Sean Lee could've played. And probably would've played well.
"It was me who decided to not play," Lee told me after scratching himself just before the season-ending loss to the Redskins. "It was 100-percent my decision.''
Lee, who experienced a healthy-enough year and a near-Pro Bowl year, too, in the minds of the Cowboys, first felt a hamstring problem on Thursday. Even right before that Sunday game, he went back and forth on whether to participate. He swears to me finances we not a concern ...
"I have a fantastic contract," Lee tells me. "The Joneses have been extremely gracious. They've been very patient with me because of injuries in the past, so I'm very grateful to have the contract I have. To me, I'm going to be playing for the Cowboys next year, a great franchise, making a ton of money, so I'm not too worried."
But Lee's sacrifice here means he doesn't receive a $2-mil bonus for playing time -- which also means "the Cowboys next year'' have $2 mil more to play with to make Sean Lee's team better than this season's 4-12 edition.
"It didn't feel like I was going to be effective enough to help the football team,'' Lee says sincerely. "Thursday on 7-on-7, Ididn't warm up well enough and kind of tweaked the hamstring. The problem was it was a little too close to the game.''
Lee says he he experienced the issue trying to cover a wheel route, and he mentions the name of "Hitch'' (young linebacker Anthony Hitchens) as a guy capable of replacing him on that Sunday and he did try to push himself in pregame warmups at AT&T Stadium.
"If I had a couple extra days I probably could've played, but ... I felt like I was not going to be effective and not going to be able to help the team,'' he says. "I'm not going to disrespect my teammates and my coaches and be out there not playing the right way.''
But instead, Lee deserves the respect of teammates, coaches and Cowboys Nation for doing something else the right way. He tells me he did not discuss with the Joneses the $2-mil-escalator issue. And Jerry confirms this. But that doesn't mean Lee was unaware of it.
Some financial and medical background here:
Back in 2013, the Cowboys knew Lee deserved a new deal, but the particulars were where the questions resided. Lee was obviously Dallas' best young defensive playmaker, but his career had been littered with various injuries that kept him off the field for chunks at a time. Lee fell to the second round of the 2010 NFL Draft after a collegiate ACL injury, and missed 13 games over his first three years to a myriad of ailments. Even of the 35 games he played, he missed time in several of those as well, or played hurt. Knees, neck, hands ... no Sean Lee body part was safe. So Dallas ponied up, giving him an overall deal that could reach the level of other prime-time inside linebackers like draft-class mate Navarro Bowman. Except Dallas included playing-time escalators; Lee would have to play 80 percent of his previous season's defensive snaps to bump up that year's salary.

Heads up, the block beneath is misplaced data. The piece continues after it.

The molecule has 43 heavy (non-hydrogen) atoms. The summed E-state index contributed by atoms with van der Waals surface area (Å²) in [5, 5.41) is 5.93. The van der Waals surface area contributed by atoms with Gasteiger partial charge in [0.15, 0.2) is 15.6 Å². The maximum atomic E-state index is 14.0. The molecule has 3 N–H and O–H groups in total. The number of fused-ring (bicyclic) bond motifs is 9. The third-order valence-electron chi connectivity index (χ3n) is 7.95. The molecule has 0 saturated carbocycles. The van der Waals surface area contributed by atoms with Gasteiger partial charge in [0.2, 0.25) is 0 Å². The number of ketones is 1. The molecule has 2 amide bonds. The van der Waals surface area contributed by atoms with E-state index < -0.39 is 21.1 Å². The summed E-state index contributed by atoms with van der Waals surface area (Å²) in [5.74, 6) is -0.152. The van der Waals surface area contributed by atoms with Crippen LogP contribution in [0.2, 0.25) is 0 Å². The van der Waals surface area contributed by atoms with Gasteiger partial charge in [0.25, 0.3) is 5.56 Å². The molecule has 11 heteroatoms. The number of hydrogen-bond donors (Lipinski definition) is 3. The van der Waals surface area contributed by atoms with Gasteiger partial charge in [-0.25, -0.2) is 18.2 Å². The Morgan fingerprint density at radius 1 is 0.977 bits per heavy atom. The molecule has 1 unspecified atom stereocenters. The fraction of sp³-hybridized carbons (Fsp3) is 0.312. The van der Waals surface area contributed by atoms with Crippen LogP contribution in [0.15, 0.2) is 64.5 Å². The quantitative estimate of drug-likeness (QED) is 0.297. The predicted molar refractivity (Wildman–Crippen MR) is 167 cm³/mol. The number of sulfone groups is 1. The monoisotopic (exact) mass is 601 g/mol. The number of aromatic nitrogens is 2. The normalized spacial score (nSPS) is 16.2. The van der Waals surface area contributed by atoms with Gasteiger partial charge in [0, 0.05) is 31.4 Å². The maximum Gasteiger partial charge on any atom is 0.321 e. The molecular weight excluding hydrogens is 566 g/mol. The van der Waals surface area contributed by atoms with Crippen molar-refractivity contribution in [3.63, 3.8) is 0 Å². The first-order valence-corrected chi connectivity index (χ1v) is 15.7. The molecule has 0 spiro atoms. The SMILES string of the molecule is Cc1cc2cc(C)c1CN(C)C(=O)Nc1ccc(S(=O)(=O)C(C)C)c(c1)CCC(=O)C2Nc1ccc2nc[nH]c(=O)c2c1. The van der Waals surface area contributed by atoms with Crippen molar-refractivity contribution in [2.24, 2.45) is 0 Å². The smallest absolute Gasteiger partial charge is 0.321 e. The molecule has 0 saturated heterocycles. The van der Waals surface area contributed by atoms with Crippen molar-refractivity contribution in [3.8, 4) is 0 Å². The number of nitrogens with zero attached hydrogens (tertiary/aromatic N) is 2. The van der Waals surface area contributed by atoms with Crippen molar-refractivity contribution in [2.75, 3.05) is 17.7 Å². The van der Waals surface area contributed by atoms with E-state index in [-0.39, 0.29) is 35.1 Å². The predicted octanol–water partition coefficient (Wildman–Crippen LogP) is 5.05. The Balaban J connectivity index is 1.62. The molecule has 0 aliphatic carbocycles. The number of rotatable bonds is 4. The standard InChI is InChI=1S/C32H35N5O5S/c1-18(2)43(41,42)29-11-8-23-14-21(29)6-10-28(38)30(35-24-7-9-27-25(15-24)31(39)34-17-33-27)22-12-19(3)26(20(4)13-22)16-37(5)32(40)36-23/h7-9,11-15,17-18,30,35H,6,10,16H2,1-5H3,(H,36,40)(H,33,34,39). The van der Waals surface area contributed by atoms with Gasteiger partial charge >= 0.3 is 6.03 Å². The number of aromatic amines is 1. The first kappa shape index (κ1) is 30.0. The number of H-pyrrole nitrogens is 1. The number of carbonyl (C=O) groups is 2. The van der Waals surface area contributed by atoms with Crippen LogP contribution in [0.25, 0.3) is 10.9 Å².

Here's a look at Lee's salary breakdown, courtesy of OverTheCap.com:
If Lee achieved 80 percent of the defensive snaps in 2014, he would've received a $1.5-million bump in his 2015 pay. Lee tore his ACL in the first day of 2014 OTAs and missed the entire season. This year, Lee has suffered multiple concussions and other ailments that caused him to miss the second half of two games, as well as the rematch with the New York Giants, prior to missing the rematch with Washington. Prior to Sunday, those missed snaps had Lee sitting at 82.1 percent of the team's snap total. The Cowboys played 65 defensive snaps that day, so Sean Lee would've needed to play roughly half of that to maintain the threshhold. He didn't, and therefore missed out on the escalator for his 2016 salary.
For the Cowboys, who renegotiated with Jeremy Mincey after he fell 11 snaps short of a $500,000 escalator last season, the move keeps an additional $2 million off the books for 2016. For now. Some fans feel that Dallas should do right by Lee and give him the bonus anyway, which doesn't make much financial success. $2 million is a quality player, or even greater, $2 million is the difference between a good free agent and a great free agent, should the situation arise. Maybe, after all the free-agent shopping is completed and Dallas analyzes its books, there would be room to offer some sort of renegotiated bonus to Lee for his career-high and team-leading 128 tackles. However, that's what was expected of him when he signed the deal. Being a great locker-room guy and team leader were attributes already accounted for in the original deal.
And Lee feels that same way. ... a thought that makes him the Pride of the Cowboys and, as this franchise juggles its chemistry (example: Does it want leaders like Greg Hardy or Jeremy Mincey or both?), ideally part of the fiber of a locker room full of people willing to sacrifice for the greater good.